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Ministry gets 2 months to define clinical trials regulatory regime

No approvals to clinical trials for two months as India aims to combat rampant irregularities in the country
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First Published: Tue, Jan 22 2013. 11 59 PM IST
Photo: Pradeep Gaur/Mint
Photo: Pradeep Gaur/Mint
Updated: Wed, Jan 23 2013. 12 13 AM IST
New Delhi: No new clinical trials will be approved in India for at least two months, by which time the health ministry has to define a regulatory regime for such tests in keeping with a Supreme Court directive, according to the drug controller general of India, G.N. Singh.
The move is aimed at combating rampant irregularities in such trials in India.
On 3 January, the apex court revoked the powers of the Central Drugs Standard Control Organization (CDSCO), which has so far been the nodal agency for monitoring clinical trials in India. It asked the health ministry to monitor trials after laying down clearly defined terms for seeking approval, oversight mechanisms and penal provisions in case of conflict.
“Until we have clear-cut rules to conduct clinical trials, no new trials are being allowed prima facie,” said Singh.
The Supreme Court directives came in response to a public interest litigation filed by activist group Swasthya Adhikar Manch (SAM) in February 2012. In October last year, the apex court had asked the health ministry to make public information regarding deaths during trials, the compensation paid and other general practices related to the conducting of such trials.
Drugs Controller General of India (DCGI) said in a 3 January filing to the Supreme Court that between January 2005 and June 2012, it approved 475 clinical trials for “new chemical entities” not used as drugs elsewhere in the world. It said that 11,972 adverse effects, excluding deaths, were reported in the period, with 506 of these being directly attributable to the trials. It put deaths from trials at 2,242 over the last five years.
A spokesperson for Quintiles, one of the world’s leading contract research organizations (CROs), said in an email that the Supreme Court’s order was being misinterpreted. CROs conduct clinical trials on behalf of multinational pharmaceutical companies.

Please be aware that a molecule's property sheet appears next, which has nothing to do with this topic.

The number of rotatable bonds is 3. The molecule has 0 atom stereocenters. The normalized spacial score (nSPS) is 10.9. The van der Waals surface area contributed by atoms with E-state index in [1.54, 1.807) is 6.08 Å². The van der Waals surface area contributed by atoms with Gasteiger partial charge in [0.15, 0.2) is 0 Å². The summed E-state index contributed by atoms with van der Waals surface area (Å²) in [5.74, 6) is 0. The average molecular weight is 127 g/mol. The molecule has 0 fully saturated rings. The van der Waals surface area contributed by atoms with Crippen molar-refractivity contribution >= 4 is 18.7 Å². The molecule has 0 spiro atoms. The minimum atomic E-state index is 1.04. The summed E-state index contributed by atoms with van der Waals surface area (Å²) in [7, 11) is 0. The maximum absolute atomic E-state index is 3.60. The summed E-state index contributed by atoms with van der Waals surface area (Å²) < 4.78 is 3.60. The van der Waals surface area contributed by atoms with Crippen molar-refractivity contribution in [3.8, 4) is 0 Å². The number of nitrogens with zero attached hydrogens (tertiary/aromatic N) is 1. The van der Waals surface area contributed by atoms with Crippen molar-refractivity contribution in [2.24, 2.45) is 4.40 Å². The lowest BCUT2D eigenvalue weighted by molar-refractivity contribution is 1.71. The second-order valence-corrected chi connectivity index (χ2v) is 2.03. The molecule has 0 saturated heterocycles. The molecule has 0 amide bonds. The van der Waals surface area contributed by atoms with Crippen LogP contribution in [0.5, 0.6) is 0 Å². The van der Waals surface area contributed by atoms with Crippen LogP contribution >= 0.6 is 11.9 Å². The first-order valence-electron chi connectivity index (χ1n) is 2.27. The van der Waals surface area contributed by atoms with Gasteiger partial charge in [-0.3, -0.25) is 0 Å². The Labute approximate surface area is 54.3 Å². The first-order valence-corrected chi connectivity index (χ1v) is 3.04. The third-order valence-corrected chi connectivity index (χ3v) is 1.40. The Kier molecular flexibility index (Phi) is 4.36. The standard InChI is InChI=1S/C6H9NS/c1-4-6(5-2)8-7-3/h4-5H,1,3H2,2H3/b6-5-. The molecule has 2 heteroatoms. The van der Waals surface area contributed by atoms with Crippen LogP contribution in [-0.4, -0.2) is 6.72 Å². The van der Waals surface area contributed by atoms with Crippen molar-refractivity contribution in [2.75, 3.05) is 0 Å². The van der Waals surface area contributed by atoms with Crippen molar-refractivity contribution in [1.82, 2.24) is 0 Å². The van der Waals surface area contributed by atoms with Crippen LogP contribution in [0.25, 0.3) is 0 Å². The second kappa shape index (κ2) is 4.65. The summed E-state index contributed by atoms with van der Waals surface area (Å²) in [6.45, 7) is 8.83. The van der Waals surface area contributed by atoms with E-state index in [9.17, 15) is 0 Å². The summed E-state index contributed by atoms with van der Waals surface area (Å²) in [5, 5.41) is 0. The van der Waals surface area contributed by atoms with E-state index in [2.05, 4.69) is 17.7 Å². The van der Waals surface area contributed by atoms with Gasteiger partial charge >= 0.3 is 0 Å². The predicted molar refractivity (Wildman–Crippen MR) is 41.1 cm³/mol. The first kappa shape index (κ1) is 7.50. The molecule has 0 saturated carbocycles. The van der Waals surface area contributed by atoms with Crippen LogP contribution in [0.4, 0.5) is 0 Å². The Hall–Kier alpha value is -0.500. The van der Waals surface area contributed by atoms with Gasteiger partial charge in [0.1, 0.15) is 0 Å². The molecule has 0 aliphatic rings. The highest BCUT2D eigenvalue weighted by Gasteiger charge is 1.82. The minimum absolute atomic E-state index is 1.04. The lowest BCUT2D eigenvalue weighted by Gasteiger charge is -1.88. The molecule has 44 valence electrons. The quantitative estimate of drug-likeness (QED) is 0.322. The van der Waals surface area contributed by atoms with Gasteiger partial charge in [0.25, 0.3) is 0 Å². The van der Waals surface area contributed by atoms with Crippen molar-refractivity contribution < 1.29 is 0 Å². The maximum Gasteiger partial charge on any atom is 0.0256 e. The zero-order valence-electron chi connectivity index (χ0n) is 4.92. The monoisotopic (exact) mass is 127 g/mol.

“What we understand is that the Supreme Court has directed that clinical trials of new chemical entities shall be conducted strictly in accordance with Schedule Y of the Drugs and Cosmetics Act and shall be under the direct supervision of the secretary, ministry of health and family welfare. It does not undermine or negate the role of the CDSCO or the DCGI.”
The spokesperson also added that the delay in approving new trials has nothing to do with the court order.
“With regard to new drug approvals, while it is true that new drug reviews and approvals have been delayed, we understand that this is a temporary phase on account of the regulatory machinery directing its efforts to address some areas of high priority and are confident that normalcy will be restored soon enough,” the spokesperson said.
India’s clinical trials industry has grown in size since the introduction of product patent laws in 2005, and the country’s ethnically diverse pool of patients and huge regulatory gaps have drawn several multinational companies, Chinmay Mishra, an activist at SAM, said in a 3 January Mint report.
An Associated Chambers of Commerce and Industry of India report said in 2011 that nearly 100 domestic and multinational pharmaceutical companies were conducting trials in the country and the business was worth Rs.8,000 crore.
Clinical trials are an important stage in a drug’s development cycle and constitute tests that help companies understand the safety and efficacy of a drug as well as monitor adverse effects.
Meanwhile, the health ministry’s draft guidelines for reforms in the clinical trials industry will be making the registration of institutional ethics committees and CROs mandatory.
“The current Drug and Cosmetics Act does not have a chapter on clinical trials. So we will be making those amendments and sending it for cabinet approval. The matter of compensation will also be covered under the Act,” said Union health secretary P.K. Pradhan.
The ministry has also suggested that all serious adverse events reported during a trial be referred to an independent expert ethics committee.
Currently, clinical trials in the country are regulated under Schedule Y of the Drug and Cosmetics Act. The Act, last amended in 2005, lays down guidelines instead of mandatory norms and does not define compensation rules or penal provisions in cases of errors. It also does not mention the role of CROs.
“There is a huge void of governance in this area and, in a limited time frame, all these norms need to be clearly laid out,” said Amulya Nidhi, an activist with SAM.
“Registration of ethics committees will not solve the problem. Our view is that clinical trials should be allowed only in research-based hospitals, and CROs should not have any role in this. Involving CROs only makes it possible for big pharma companies to outsource responsibilities of conducting the trial as per norms,” he added.
The Quintiles spokesperson said the amendment of the law had nothing to do with the apex court’s order.
“The amendments to Schedule Y of the Drugs and Cosmetics Act have been in discussion for a while now and independent of any Supreme Court intervention.”
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First Published: Tue, Jan 22 2013. 11 59 PM IST
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